One of the more important aspects of listening to all of the rhetoric concerning anything educational is to always check things out for yourself. Assume nothing, verify everything. So, on to the subject at hand:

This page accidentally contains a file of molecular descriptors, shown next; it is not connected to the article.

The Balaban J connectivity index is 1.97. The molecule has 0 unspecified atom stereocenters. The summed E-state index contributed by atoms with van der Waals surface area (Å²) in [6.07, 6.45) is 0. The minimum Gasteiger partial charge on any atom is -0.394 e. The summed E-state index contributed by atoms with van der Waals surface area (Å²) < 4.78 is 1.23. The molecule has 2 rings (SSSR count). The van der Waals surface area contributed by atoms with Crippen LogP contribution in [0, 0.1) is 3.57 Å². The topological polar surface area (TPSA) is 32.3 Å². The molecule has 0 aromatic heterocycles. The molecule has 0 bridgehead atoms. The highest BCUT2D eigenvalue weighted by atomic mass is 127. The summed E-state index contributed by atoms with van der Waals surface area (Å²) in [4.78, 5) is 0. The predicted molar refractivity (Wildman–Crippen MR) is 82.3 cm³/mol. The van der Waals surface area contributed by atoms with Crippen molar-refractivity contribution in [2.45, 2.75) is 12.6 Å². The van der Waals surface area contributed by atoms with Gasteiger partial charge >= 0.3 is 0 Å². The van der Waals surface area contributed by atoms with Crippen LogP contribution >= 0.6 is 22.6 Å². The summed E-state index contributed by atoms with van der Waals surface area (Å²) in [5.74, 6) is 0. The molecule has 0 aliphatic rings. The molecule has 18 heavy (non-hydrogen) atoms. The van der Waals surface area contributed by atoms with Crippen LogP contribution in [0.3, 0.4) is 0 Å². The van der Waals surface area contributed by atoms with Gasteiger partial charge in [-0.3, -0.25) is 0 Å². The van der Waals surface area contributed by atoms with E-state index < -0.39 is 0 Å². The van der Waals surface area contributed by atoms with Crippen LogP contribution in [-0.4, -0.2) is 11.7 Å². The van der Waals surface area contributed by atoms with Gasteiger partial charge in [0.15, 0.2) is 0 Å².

Pre-school/daycare can be a great place for a child. It shouldn’t be necessary to add the caveat “…a good pre-school…” Pre-school/daycare may provide some very nice things for a young child: a safe and supportive place to be when Mom and Dad are at work; a good dunk in the socialization pool, learning how to share, communicate with others, listen and so on. For some families, where Mom and Dad both have to work outside the home and are not in a postion for one to work days while the other does, perhaps, a swing shift, pre-school, or good day care, are necessities. But, what if your child doesn’t do any pre-school, or daycare? Will he or she really end up in dire straights? Recently there has been a bit of rhetoric about the pre-school/daycare experience. A study, by the Rand Corporation, is often cited, as “proof” that if your child doesn’t make it into good quality pre-school/daycare, he or she will experience the following possibilities: a greater chance of going to prison or jail, developing a substance abuse habit, not make much money or certainly not enough, and/or miss out on the joy of life altogether. Scary stuff indeed. National TV shows spent some time on the issue, with very learned and serious guests promoting the absolute necessity of pre-school/intensive daycare if your child is to grow into a productive and normal adult, one without a prison record, or any time spent in the county lock-up, or the local food stamp line. After all, the Rand Corporation did the study. They did, it’s true. And some of the information presented by the national press is also, according to the study, true. If, however, one actually reads the study, a different, unabridged version appears right before your eyes. The important piece of the study that is commonly left out is the piece that identifies the group the dire information describes. If a child is from abysmal circumstances, either physically or emotionally, comes from an uncaring or incapable set of parents, is seriously poor and so on, then pre-school/daycare can indeed help out in the long run. It is not a certainty, but the odds of success go up. For children who come from the broad range of normal families the data do not show a gain of any substance. In fact, if you and your family do things together, eat together, read together, go places and explore, and if your young children are allowed to explore the yard, the house, have time with other children either at your place, their place or the park, and are generally allowed to be children within a supportive and loving atmosphere, pre-school/daycare isn’t something that you need to do. Subjecting very young children to an overly regulated day, especially if it is all day, can curb their natural learning abilities. Micromanaging their time is a bad idea. If your family is in that broad range of normal, there still is no place like home. The next time you hear a big push for pre-school/daycare to keep your child out of jail, check out the person speaking, look at the money trail (after all, if you can be convinced to place your child in pre-school, someone is making money on the deal), and above all check out their sources, validate for yourself the research that is being used to support their theory. You may find a different story than the one being presented. Assume nothing, verify everything, including what I have written here. Let me know what you find out.